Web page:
In Memoriam Ian Bennett
The late Ian Bennett, HALI’s former Chief Contributing Editor, was a complex and often troubled man of extraordinary talent, intellect, wit, and knowledge – of Oriental rugs and much, much more.
Widely experienced in the London art and auction market, and latterly the carpet and textile expert at Netherhampton Auctions in Salisbury, his immense skills as a writer and editor were crucial to the development of HALI from its foundation in the late 1970s until well into the 1990s. Author of one of the most widely used of all general carpet books, as well as a standard reference work for 19th century Caucasian rugs, a lavish tome on Persian town carpets, and literally hundreds of catalogues, articles and reviews across a broad spectrum of subjects,his contribution to the field is equalled by few of his contemporaries. He was also a pioneering collector of Baluch tribal rugs.
The personal appreciation of Ian that follows was written by the artist Sean Scully, a longtime friend, and was published in HALI 179 (Spring 2014). We also include a small selection from Ian’s voluminous writings – literally hundreds of articles, reviews, reports and comments, signed and unsigned – that have appeared in the pages of HALI over the years. In addition, Ian’s important articles on the classical carpets in Lyons can be also be found in the In-depth section of this site.
Sean Scully writes: Following the recent sad news of the passing of sometime HALI editor Ian Bennett, artist Sean Scully, a lifelong friend, remembers the writer, enthusiast, collector, and expert on Japanese ceramics and carpets of the world.
In 1970 I was a student at Newcastle University. And there, in the most northern room in the Department of Art, I made my big abstract paintings. The sense of freedom it gave me was contradicted by an equally powerful sense of isolation and panic.
One sunny afternoon, a magnificently vivacious man strode into my studio. He wore the suit, the tie, the shirt and the shoes of urbane confidence. This was Ian Bennett. Within five minutes he had bought the biggest painting in my room for ₤90. And I, having been delivered from my fears, was intoxicated with the glamour and the assurance of the event.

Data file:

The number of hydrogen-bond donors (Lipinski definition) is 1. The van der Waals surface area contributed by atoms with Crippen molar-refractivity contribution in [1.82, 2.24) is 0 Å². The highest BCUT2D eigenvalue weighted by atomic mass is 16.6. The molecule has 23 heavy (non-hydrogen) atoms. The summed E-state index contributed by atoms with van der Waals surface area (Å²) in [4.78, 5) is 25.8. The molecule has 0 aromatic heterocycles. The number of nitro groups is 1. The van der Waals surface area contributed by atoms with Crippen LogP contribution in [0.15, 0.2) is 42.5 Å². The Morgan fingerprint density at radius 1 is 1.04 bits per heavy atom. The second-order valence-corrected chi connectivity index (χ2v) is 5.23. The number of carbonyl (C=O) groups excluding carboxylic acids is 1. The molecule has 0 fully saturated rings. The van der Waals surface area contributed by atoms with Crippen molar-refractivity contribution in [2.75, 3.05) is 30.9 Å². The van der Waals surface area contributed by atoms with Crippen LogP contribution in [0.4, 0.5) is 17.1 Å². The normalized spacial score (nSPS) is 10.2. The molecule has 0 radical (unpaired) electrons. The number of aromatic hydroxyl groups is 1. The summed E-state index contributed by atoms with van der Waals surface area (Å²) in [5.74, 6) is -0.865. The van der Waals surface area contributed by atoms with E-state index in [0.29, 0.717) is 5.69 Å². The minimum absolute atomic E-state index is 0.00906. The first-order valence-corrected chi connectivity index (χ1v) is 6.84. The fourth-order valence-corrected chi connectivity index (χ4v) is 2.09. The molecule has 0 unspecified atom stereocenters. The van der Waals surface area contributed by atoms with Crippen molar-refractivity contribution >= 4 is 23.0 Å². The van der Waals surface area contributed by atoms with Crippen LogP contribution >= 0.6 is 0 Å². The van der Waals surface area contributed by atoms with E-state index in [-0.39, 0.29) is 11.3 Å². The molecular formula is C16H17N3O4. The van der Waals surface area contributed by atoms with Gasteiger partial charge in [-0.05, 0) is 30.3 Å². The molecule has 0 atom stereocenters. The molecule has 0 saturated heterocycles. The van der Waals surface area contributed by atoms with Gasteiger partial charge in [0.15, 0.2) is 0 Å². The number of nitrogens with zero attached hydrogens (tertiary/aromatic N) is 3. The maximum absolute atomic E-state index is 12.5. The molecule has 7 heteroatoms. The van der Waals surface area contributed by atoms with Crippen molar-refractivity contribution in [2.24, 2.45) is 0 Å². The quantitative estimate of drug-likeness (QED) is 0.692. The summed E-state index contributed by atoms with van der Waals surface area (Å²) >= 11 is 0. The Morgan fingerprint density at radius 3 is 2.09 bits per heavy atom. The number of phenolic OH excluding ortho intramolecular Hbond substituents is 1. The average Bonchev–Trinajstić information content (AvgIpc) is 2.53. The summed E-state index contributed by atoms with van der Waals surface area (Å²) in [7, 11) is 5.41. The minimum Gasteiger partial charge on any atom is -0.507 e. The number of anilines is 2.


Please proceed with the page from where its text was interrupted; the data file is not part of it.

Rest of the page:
Then his true love of art was manifested. He attempted to hang the painting in his Notting Hill apartment, and unsurprisingly, found it was too big. So instead of changing the painting, he moved out of his apartment, got a new one, and hung it up there. I have never ceased to be amazed by that act, and what it meant. It perfectly described a person of pure and free spirit.
Ian and I became profound friends. When I stayed at his place on my trips over to London from New York, the sound of his primitive typewriter would shake me out of bed as he wrote deep into the night. There in his writing room, sitting on layers of Persian carpets, surrounded by books, we were as two innocents adoring the company we were in, and the ideas that we together generated.
And how we talked! Ian had graduated from Cambridge with a double first in the Classics and English literature. He was, quite simply, the most informed and intelligent person I had ever met. Yet he was no dry stick. Ian had style. Ian had panache. If he wore a suit, it said something about Mayfair, and if he wore a tie it announced him from across the street. In his pomp, he strolled around Bond Street as if he were its cultural king – a king equipped with urbane wit and cool style.
Ian wrote regularly on art for the Evening Standard. He also wrote a comprehensive book on American art. And he was the first editor of the prestigious carpet and textile magazine, HALI. Ian was an expert on oriental rugs, and Japanese ceramics, and to this day I own several pots from Japanese masters that I bought with his help. His own collection comprised abstract paintings, rugs and Zen-like ceramics; carpets hung on the wall.
As his protected friend, I strolled around with him. He mounted a campaign to get me into the Rowan Gallery, which in 1972 was the best gallery in London. With his close friend Jamie Dugdale by his side he succeeded, and I went from art student to art star, in the twinkle of an eye.
The Tate Gallery did not buy my work. All around me, except Ian, adopted the slave mentality: they do not buy your work, but you must not complain, in case they do not buy your work. That was not for Ian. He was too dangerous, and when he loved he loved. He penned a cruel article about the Tate in the Evening Standard, ridiculing their famously inadequate collection, and then mocking them for doing it all over again with me. We didn’t get a work into the Tate, but we didn’t care. We were free, and Ian, with his great literary ability, had publicly expressed their folly. We revelled in our subversive power.
As with many of his most brilliant creations, God creates counterpoint. And so into Ian’s spiritual heart, He drilled a little hole that could never be filled. The aching heart and, as Ian would say, the pain of life! Then came the beautiful Amanda, with whom, finally, he was capable of building a loving, trusting, accepting, deep and abiding friendship. Of all his loves, of all his friendships, she came the closest to closing that hole and making him complete.
Now Ian is perfect and he knows everything. As one day, we all will. My dear Ian, it is not possible to show what I owe you, or to describe how it changed my life as a young artist. You were my knight and my defender. I know I will see you again, and then, together, we will shine.
To see the full articles in PDF format, please click the images below.